Prince Mohammed has progressively won allies abroad. He has restored relations with regional rivals, including Pakistan, Iran, Qatar, and Turkey. Thailand is the latest addition to the list.
Thus, at the significant meet in January this year, the Thai side reaffirmed that they will exert utmost effort to resolve the cases if new well-founded evidence appears. The Thai government reiterated their pledge to provide proper security to the royal members of Saudi Arabia during their stay in Bangkok. Together they committed to safeguarding the other nationals while they reside in each other’s nation.
There have been a number of agreements signed during the meeting, a significant one has been the labour cooperation deal. During 1980s, Saudi Arabia was a sought-after destination for Thai workforces, where more than 300,000 of them lived and earned their livelihood. At present, approximately less than 1,400 individuals are working in the menial labour force.
Following the recent development, the Thai Overseas Manpower Association has stated that a small team of workers will be sent to Saudi Arabia within two months. They will be monitored and if they adapt successfully to the new environment, then a fresh batch of workers will be sent.
Secondly, the resumption of diplomatic relations also revives cooperation in the tourism sector, with the Tourism Authority of Thailand (TAT) preparing to launch a tourism marketing campaign to attract Saudi tourists. The Thai authorities are concentrating on promoting and building on two outstanding areas of medical and shopping tourism. In 2017, a total of 33,517 Saudi nationals visited Thailand, but numbers dropped to 4,125 and 467 in 2020 and 2021 respectively due to the COVID19 pandemic. In a new stance, direct flights from Saudi Arabia to Thailand are available from 28 February while Thai International Airways also plans to have direct flights between Bangkok and Riyadh from May.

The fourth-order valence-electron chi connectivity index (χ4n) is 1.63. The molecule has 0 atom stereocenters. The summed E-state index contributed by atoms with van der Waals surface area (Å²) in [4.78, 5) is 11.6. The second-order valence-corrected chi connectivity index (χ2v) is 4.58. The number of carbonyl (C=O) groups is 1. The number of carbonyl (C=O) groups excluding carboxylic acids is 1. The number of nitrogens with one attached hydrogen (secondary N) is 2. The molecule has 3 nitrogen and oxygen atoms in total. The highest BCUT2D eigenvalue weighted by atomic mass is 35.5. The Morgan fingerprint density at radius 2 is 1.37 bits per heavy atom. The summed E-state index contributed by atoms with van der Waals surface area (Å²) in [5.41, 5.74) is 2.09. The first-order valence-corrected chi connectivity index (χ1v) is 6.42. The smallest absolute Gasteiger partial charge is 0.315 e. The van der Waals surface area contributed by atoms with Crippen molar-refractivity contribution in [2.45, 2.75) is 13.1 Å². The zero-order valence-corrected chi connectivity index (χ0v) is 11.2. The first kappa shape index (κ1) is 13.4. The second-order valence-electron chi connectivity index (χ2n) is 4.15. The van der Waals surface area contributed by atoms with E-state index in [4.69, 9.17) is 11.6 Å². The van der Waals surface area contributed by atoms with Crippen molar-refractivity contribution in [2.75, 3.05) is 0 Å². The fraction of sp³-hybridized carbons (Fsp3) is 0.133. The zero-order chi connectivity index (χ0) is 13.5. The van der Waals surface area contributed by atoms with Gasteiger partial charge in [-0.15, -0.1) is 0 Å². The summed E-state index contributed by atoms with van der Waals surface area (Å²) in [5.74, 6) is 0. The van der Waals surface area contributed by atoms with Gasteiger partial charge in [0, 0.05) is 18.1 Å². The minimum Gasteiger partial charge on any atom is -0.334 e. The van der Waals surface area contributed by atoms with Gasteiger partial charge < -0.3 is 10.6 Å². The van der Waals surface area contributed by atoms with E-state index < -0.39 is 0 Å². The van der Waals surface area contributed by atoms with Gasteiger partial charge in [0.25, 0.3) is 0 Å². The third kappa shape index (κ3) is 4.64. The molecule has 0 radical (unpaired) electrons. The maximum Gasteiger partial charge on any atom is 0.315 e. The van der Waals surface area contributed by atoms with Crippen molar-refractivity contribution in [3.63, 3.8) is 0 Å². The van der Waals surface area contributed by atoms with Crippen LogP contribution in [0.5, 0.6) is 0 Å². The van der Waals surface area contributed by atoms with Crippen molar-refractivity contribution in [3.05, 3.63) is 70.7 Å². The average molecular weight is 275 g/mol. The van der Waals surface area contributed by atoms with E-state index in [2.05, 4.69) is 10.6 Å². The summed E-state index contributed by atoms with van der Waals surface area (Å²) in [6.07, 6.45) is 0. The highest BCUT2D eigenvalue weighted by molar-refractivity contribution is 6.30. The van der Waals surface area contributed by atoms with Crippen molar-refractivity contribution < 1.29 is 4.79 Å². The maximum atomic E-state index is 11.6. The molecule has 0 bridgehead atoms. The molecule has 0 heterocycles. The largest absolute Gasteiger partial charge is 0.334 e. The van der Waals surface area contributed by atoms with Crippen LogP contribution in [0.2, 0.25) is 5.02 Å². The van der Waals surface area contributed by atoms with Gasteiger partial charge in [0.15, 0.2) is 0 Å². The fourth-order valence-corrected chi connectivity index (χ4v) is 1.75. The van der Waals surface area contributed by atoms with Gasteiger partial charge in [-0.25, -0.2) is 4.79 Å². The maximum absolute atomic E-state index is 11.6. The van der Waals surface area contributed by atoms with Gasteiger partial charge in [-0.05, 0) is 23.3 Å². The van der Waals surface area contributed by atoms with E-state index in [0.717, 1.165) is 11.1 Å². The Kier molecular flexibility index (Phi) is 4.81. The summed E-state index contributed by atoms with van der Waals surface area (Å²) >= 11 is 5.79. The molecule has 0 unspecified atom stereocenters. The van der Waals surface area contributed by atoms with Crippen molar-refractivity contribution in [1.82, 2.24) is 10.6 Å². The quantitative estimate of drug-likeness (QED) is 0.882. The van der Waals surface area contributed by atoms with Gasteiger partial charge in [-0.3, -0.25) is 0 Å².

Thai tourism authorities have set a lofty goal of 20 billion baht from an expected 200,000 Saudi tourists in 2022. Roadshows are in the offing to introduce and showcase services in Thailand. Plans are underway to know customers in Saudi Arabia that will help create comprehensive services to cater to their needs.
While these instances hold importance, trust needs to be rebuilt. The loss of faith has been costly for both sides. The generosity of Saudi money in Southeast Asia, especially with Indonesia and Malaysia, is well received and thus shows an increase of support of the Saudi Kingdom. Bangkok needs to recalibrate its strategy to create better opportunities, aligning its plan with Saudi Vision 2030. The Saudi Vision 2030 emphasises reducing the reliance on oil and is hoping to expand its economy through developing the education, health, and tourism sectors. Thailand can play a key role in this and thus, should not miss the opportunity.
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Sreeparna Banerjee is a Junior Fellow at the Observer Research Foundation Kolkata with the Strategic Studies Programme.Read More +